Allium Plant Pests: Learn About Allium Leaf Miner Control

allium leaf miner
allium leaf miner
(Image credit: Whitney Cranshaw, Colorado State University,

Allium leaf miners were first detected in the Western Hemisphere in December of 2016. Since then they’ve become a serious pest of onions and other alliums in Canada and the Eastern U.S. Find out about detecting and treating allium leaf miners in this article.

What are Allium Leaf Miners?

Allium leaf miners are tiny insects. During the larval phase, they can reach a length of one-third of an inch (1 cm.). Adults are only one-tenth of an inch (0.25 cm.) long. Even so, these pests can ruin crops of onions, garlic, leeks, and other alliums. Their tiny size makes allium leaf miner adults hard to identify on site. On close inspection, you may be able to see a bright yellow spot on their heads. The larvae are cream-colored grubs without heads. You’ll need magnification to see the cream-colored eggs. Since they are so tiny and difficult to see, it’s easier to identify the damage they do to your crop. As the insects feed on the leaves, they become wavy or shrunken. This is similar to the damage caused by using a sprayer that has previously been used to spray herbicides. To be sure, you can use yellow sticky traps to trap the adult flies. Although the traps reduce the adult population, they don’t completely control these allium plant pests. Understanding the allium leaf miner life cycle can help you protect your crop. They produce two generations each year. The adults emerge from the soil in late winter or early spring and inject eggs into the leaves. When they hatch, the tiny larva feed on the leaves, working their way toward the base of the plant. They eventually drop to the soil where they pupate through summer and emerge as adults in fall to lay the eggs for the next generation. The second generation pupates through the winter.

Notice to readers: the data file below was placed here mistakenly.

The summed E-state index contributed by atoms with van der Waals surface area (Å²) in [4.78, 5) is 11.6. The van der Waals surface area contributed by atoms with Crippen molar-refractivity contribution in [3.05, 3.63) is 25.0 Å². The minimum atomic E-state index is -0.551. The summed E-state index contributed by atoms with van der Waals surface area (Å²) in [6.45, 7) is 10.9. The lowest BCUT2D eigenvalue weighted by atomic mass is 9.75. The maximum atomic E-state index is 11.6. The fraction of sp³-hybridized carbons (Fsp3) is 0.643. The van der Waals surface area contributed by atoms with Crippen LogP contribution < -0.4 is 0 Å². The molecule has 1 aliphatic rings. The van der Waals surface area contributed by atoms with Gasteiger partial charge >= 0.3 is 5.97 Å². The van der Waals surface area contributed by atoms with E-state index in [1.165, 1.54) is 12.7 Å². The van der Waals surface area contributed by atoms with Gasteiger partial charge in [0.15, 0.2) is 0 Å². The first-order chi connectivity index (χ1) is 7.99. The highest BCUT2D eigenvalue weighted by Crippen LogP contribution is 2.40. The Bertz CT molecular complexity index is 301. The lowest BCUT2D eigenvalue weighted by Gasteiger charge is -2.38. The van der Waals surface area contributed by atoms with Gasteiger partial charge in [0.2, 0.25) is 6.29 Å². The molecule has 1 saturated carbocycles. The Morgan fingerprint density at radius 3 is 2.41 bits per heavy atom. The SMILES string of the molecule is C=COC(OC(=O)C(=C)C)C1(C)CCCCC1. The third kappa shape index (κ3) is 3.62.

Allium Leaf Miner Control

Once you have a feel for their life cycle, treating for allium leaf miners is easier in that you’ll be better equipped at prevention. Rotate your crops so that you aren’t planting alliums where the insects may be pupating in the soil. Use row covers to prevent the insects from ever reaching your crops. Apply the row covers before the adults emerge or right after planting. Spinosad is a good insecticide for treating the adults, and it is relatively safe. Spray when the adults are flying. Yellow sticky traps can help you determine when the time is right. Read the entire product label and follow all safety precautions when using spinosad.

Jackie Carroll

Jackie Carroll has written over 500 articles for Gardening Know How on a wide range of topics.